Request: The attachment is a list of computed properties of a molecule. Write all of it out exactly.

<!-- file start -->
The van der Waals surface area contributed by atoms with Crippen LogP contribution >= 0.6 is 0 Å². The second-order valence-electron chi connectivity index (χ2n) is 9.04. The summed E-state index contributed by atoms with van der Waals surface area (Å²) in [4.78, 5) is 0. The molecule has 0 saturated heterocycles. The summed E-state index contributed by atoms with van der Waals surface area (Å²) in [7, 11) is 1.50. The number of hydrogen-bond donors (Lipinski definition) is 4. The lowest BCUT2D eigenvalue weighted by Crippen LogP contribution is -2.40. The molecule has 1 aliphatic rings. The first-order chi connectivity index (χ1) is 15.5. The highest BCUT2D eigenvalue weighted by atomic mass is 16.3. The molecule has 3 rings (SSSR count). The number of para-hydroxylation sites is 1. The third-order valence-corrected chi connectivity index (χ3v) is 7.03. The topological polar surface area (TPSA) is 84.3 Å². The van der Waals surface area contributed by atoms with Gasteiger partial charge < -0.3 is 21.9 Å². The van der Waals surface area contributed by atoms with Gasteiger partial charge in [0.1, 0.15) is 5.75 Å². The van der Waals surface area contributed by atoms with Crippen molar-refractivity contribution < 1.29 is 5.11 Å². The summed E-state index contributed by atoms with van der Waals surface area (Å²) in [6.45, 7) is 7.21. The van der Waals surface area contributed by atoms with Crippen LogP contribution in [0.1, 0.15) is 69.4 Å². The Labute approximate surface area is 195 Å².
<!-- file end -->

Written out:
The van der Waals surface area contributed by atoms with Crippen LogP contribution >= 0.6 is 0 Å². The second-order valence-electron chi connectivity index (χ2n) is 9.04. The summed E-state index contributed by atoms with van der Waals surface area (Å²) in [4.78, 5) is 0. The molecule has 0 saturated heterocycles. The summed E-state index contributed by atoms with van der Waals surface area (Å²) in [7, 11) is 1.50. The number of hydrogen-bond donors (Lipinski definition) is 4. The lowest BCUT2D eigenvalue weighted by Crippen LogP contribution is -2.40. The molecule has 1 aliphatic rings. The first-order chi connectivity index (χ1) is 15.5. The highest BCUT2D eigenvalue weighted by atomic mass is 16.3. The molecule has 3 rings (SSSR count). The number of para-hydroxylation sites is 1. The third-order valence-corrected chi connectivity index (χ3v) is 7.03. The topological polar surface area (TPSA) is 84.3 Å². The van der Waals surface area contributed by atoms with Gasteiger partial charge < -0.3 is 21.9 Å². The van der Waals surface area contributed by atoms with Gasteiger partial charge in [0.1, 0.15) is 5.75 Å². The van der Waals surface area contributed by atoms with Crippen molar-refractivity contribution < 1.29 is 5.11 Å². The summed E-state index contributed by atoms with van der Waals surface area (Å²) in [6.45, 7) is 7.21. The van der Waals surface area contributed by atoms with Crippen LogP contribution in [0.1, 0.15) is 69.4 Å². The Labute approximate surface area is 195 Å².